The Volkswagen emission cheating scandal- epilog

After years of self-denial, Volkswagen has finally admitted
that it equipped 11 million vehicles with software that was
used to cheat during emission tests. Once this software sensed
that a car was being tested, it would activate specially
prepared equipment that reduced emissions and made the models
pass emissions tests.  During regular driving, this
software would turn down this equipment to improve acceleration
and torque as well as to save on fuel. However, doing this
increased emissions above legal limits.

These special components work by recycling exhaust gases like
nitrogen oxide (NOx) which is harmful to human health. This gas
can cause various respiratory diseases including bronchitis and
emphysema.

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Effects of the emission cheat

According to a research done earlier, the affected models in
the US alone are emitting 10,392 tons to 41,571 tons of harmful
nitrogen oxide into the air annually compared to only 1,039
tons they are supposed to emit had VW complied with federal
pollution standards.

This means the models are emitting around 40 times beyond the
federal standards. Worldwide, all the 11 million affected
models could be emitting between 237,000 tons and 948, 500 tons
of NOx annually.

What’s next?

Last month, the American government reached a deal with the
automaker who agreed to compensate around 500,000 customers
with the 2.0 L, diesel models. Exact details are not yet out
but according to reports, the automaker will either buy back
the models or fix them to meet emissions standards. In
addition, the automaker will provide substantial compensation
to owners of the cars.

However, we understand that the agreement does not apply to
90,000 owners of models with the 3.0L diesel engine. However,
these might still get recourse as there are other lawsuits by
owners and dealers all over the world. The agreement might,
however, give an indication to what the automaker might do with
affected buyers in Europe and the rest of the world. The deal
with the American government is set to be finalized in June and
analysts observe that the deal will cost the company around $10
billion.

Norway’s pension fund which is the largest sovereign fund in
the world has said it is planning to join a class action
lawsuit which has been brought about by private investors in
Germany. These investors are looking to recover their losses
because of the scandal. Prior to the scandal, the fund had
invested around $ 1.2 billion in the German company making it
the 4th largest stakeholder in the automaker.

Impact on the automaker

Ever since the news of the violation broke out in September
last year the, company’s stock value has declined by over 40%.
The scandal has even affected the automaker’s objective of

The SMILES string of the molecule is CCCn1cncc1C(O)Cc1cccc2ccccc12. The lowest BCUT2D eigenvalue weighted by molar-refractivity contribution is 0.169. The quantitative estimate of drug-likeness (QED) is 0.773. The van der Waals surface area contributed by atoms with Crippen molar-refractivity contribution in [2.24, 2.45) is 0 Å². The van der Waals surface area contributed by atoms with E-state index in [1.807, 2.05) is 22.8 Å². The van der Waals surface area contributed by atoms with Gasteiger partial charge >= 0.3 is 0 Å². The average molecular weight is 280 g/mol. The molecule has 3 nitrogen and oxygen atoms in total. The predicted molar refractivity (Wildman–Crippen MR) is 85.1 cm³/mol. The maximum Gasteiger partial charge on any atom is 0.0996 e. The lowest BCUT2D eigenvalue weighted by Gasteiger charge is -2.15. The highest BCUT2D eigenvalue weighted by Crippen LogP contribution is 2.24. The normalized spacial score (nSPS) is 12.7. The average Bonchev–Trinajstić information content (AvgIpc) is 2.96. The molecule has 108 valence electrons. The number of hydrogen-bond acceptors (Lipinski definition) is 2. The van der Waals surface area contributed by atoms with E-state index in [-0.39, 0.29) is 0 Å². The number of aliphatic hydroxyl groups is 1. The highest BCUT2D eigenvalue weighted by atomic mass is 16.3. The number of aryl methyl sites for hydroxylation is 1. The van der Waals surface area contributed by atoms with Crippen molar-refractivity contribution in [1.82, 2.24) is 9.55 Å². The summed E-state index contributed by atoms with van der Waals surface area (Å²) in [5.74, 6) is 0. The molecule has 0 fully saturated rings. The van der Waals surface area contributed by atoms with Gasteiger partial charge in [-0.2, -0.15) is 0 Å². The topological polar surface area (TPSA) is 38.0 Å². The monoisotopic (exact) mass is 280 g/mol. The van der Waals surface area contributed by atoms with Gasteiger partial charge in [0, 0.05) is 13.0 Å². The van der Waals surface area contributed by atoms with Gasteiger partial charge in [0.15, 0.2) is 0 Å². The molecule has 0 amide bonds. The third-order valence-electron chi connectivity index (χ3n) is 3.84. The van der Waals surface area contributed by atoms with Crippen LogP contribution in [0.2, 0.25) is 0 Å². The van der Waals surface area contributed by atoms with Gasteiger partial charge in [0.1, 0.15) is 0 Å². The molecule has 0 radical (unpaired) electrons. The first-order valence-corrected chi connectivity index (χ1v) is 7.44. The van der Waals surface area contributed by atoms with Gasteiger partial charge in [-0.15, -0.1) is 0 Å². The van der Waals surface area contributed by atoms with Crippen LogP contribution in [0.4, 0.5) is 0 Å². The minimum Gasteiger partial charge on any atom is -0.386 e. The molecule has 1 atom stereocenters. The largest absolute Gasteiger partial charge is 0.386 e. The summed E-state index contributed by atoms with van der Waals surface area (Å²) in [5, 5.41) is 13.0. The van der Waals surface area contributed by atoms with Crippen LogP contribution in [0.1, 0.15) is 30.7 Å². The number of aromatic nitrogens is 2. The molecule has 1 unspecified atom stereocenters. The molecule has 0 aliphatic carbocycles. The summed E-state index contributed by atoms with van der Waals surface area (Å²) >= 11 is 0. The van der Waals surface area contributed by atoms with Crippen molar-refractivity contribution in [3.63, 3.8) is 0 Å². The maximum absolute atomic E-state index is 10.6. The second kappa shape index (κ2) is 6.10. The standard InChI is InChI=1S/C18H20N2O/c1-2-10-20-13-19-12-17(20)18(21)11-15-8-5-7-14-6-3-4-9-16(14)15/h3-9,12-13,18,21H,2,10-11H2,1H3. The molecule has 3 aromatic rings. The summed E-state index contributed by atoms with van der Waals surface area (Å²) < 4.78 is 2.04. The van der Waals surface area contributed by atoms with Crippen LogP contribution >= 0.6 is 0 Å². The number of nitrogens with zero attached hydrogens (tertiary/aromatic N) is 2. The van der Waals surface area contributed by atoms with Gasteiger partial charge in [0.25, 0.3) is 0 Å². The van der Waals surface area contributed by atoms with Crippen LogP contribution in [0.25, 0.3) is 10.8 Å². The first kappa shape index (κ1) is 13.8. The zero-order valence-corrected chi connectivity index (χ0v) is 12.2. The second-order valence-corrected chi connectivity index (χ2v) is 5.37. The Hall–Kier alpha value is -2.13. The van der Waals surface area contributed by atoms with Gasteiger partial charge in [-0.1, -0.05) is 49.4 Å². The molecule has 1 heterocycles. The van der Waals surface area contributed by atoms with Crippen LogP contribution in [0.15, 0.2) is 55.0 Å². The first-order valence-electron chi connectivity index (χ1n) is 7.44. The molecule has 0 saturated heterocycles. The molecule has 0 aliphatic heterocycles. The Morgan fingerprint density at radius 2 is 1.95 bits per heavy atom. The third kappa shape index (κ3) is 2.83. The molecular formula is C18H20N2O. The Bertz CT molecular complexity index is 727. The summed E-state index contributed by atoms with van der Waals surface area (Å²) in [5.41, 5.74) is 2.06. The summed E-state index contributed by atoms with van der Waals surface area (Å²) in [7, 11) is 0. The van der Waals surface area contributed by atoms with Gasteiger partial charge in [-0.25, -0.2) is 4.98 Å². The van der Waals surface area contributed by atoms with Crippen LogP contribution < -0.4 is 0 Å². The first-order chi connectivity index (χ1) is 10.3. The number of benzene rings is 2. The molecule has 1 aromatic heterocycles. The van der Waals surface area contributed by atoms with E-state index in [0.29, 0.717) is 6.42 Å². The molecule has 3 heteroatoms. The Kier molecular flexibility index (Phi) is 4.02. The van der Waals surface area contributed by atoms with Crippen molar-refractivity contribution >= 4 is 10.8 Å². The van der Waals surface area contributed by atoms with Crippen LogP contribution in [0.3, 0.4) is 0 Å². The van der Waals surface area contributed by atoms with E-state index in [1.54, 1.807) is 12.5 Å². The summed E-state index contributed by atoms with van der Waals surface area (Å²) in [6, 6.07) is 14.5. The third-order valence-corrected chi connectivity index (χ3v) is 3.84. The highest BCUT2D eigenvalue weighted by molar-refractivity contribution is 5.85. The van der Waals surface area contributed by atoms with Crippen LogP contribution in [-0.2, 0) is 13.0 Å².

becoming the largest automaker by 2018.

According to reports, the automaker is not even paying much
attention to the US market until the issue is resolved. Prior
to the out of court agreement with the United States
government, the US department of Justice had already sued the
automaker on behalf of EPA. Following the cases of Toyota and
GM scandals, Volkswagen could have been fined up to $37,500 for
every car totaling to around $18 billion. VW seems to be well
prepared to handle the situation as the company has already set
aside $ 18.2 billion to cover costs related to fines, recalls
and regal fines.

However, analysts argue that the figure could be inadequate
with the US government deal set to cost around $ 10 billion
leaving the automaker with only $8 billion to cover around $10
million cars worldwide.

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Blow to the diesel market

The Volkswagen diesel scandal has left many people with a bad
taste of diesel powered automobiles. Before the scandal
emerged, diesel vehicles were experiencing a sharp decline in
demand.

The scandal has now made the situation even worse for diesel
cars. In the US, diesel cars are now accounting for only 1% of
all new car sales and the demand is projected to decline over
the coming months. The future of diesel vehicles has also been
cast into doubt after scientific studies revealed that diesel
vehicles are not all that friendly to the environment as
earlier believed. In fact, some cities are moving to limit the
number of diesel cars on the streets.

Europe is still more receptive to diesel powered models but a
revelation that almost all diesel-powered vehicles are flouting
emission standards is also set to affect diesel sales over
there.  In addition, there have been calls to revise
European testing regulations as many automobile analysts argue
that they are a bit relaxed compared to those of the U.S.A.

Cars with scandal affected engines

Cars that as a drive unit use 2.0 TDI and 3.0 TDI engines found
themselves under attack of strict regulations on environment
protection. We give you a list of some of the cars that drive
these motors.

2014–2016 Audi A6 3.0 V-6 TDI

2014–2016 Audi A7 3.0 V-6 TDI

2014–2016 Audi A8 3.0 V-6 TDI

2014–2016 Audi Q5 3.0 V-6 TDI

2009–2015 Audi Q7 3.0 V-6 TDI

2010–2015 Audi A3 2.0 TDI

2013–2016 Porsche Cayenne Diesel 3.0 V-6

2009–2015 Volkswagen Jetta 2.0 TDI

2009–2016 Volkswagen Touareg 3.0 V-6 TDI

2010–2015 Volkswagen Golf 2.0 TDI

2012–2015 Volkswagen Beetle 2.0 TDI

2012–2015 Volkswagen Passat 2.0 TDI

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